A man who held a 72-day hunger strike outside the Foreign Office demanding Iran’s Revolutionary Guard Corps (IRGC) be proscribed has had a fatwa ordering his death issued by one of the regime’s clerics.

Vahid Beheshti claims his high profile campaign, which saw him personally deliver a letter to King Charles at Buckingham Palace, has so enraged the Iranian regime that an imam has issued the chilling proclamation.

Despite the 46-year-old journalist and campaigner’s life being at risk, he has insisted he will continue his protest to try to persuade the Prime Minister, Rishi Sunak, to outlaw the IRGC.

Mr Beheshti learned about the fatwa from sources in Iran while being treated in hospital after becoming ill during his hunger strike.

“I’ve been told by counter terrorism police not to go home to Coventry,” he said on Saturday at the encampment he set up outside the Foreign Office 115 days ago. “So, here is probably the safest place in the UK for me – if I’m not safe here, I’m not safe anywhere.

“I’m not going anywhere until I get this done.”

For 72 days he held a hunger strike, surviving on a diet of just water, coffee, salt and sugar cubes.

Last month, he was rushed to hospital after being overcome by palpitations and nausea.

“It was my body telling me enough is enough,” he said, adding how he lost nearly 40lbs (18kg) – a fifth of his body weight.

His wife, Mattie Heaven, a Conservative councillor in Coventry, insists her husband’s campaign is about protecting British values from the far-reaching powers of a totalitarian regime.

“We are, like others, living in fear and having to watch our backs in this democratic country,” she said. “There are IRGC agents operating in the UK, so this is a domestic issue.”

During the hunger strike they both attended a royal coronation tea party at Buckingham Palace.

“I met Camilla,” he said, explaining how his wife’s invitation, which preceded his campaign, gave him the opportunity to hand deliver a letter to King Charles.

He has also met Tom Tugendhat, the security minister, as well Richard Ratcliffe, who held a 20-day hunger strike outside the Foreign Office to campaign for the release of his wife Nazanin Zahari-Ratcliffe.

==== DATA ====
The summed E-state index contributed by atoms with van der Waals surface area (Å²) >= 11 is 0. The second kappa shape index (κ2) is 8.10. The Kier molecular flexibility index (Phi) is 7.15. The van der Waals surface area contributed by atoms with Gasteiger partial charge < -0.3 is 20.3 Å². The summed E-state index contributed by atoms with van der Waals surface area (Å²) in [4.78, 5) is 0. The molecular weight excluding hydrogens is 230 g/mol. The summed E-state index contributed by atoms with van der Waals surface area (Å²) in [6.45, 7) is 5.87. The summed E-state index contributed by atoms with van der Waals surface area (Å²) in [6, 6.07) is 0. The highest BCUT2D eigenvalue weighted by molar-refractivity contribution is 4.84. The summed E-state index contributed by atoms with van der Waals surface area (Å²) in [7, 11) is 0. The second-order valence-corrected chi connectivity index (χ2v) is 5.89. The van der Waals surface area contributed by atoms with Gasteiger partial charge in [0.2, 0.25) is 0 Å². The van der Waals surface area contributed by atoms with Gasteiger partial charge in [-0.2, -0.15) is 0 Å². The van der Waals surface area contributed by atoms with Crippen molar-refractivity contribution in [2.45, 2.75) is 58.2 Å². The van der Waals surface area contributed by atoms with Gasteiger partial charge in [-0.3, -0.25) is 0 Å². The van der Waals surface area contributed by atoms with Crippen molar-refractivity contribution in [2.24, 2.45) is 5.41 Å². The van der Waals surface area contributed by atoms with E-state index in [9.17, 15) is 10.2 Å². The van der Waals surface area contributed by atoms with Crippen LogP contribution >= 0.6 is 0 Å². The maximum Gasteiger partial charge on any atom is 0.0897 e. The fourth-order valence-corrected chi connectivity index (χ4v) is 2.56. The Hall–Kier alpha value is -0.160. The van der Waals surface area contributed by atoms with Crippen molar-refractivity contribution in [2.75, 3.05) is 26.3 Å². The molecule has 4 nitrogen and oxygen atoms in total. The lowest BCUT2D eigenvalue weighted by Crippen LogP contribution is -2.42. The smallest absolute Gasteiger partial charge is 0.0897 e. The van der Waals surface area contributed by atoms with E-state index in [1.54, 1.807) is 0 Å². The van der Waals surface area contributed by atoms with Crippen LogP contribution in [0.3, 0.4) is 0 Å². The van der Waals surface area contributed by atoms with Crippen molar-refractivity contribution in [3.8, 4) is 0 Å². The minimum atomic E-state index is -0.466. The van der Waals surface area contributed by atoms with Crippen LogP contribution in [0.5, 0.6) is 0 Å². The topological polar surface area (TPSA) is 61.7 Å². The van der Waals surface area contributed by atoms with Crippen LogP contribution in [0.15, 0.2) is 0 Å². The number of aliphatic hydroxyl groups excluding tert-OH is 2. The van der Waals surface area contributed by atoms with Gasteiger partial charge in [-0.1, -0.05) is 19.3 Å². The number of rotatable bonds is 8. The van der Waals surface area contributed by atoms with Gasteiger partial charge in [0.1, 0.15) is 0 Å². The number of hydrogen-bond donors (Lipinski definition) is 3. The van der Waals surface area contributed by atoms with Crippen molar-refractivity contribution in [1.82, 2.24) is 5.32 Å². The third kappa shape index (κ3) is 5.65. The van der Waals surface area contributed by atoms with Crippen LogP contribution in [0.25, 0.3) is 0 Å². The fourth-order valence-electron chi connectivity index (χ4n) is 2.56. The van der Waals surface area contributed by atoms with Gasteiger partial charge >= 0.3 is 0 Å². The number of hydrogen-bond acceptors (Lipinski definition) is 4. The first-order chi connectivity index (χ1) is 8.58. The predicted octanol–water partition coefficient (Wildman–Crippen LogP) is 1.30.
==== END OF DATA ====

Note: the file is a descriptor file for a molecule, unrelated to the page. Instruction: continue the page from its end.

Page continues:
“My ultimate aim is to get rid of the Iranian regime. But, this is the first step,” he added. In February, Iran International, a TV station which is critical of the regime, suspended its London-based operations in Chiswick after being advised its journalists’ lives were under threat. The station will continue to operate from its offices in Washington DC.
Multiple plots foiled

Just hours later, British police and security services revealed they had foiled 15 plots by Iran to either kidnap or kill people in the UK it considered “enemies of the regime”.

Matt Jukes, head of counter-terrorism policing at the Metropolitan Police, said the “workload in investigating threats from foreign states had quadrupled over the past two years.”

He added: “Officers from counter-terrorism policing alongside local officers and other specialists from the Met continue to work in response to potential threats projected from Iran against a number of UK-based individuals.”

Although the Home Office is the ministry that proscribes organisations, it is understood the Foreign Office is reluctant to back such a move amid fears it could affect its diplomatic aims in Tehran.

The Home Secretary Suella Braverman can proscribe an organisation if she believes it participates, prepares or promotes terrorism and poses a threat to the UK or British nationals overseas. Anyone in the UK found to be an agent for a proscribed organisation faces up to 14 years in jail.

A Home Office spokesman said: “We do not tolerate threats to life, or intimidation of any kind towards individuals in the UK and will continue to use all the tools at our disposal to protect against any such activity.”

Source » msn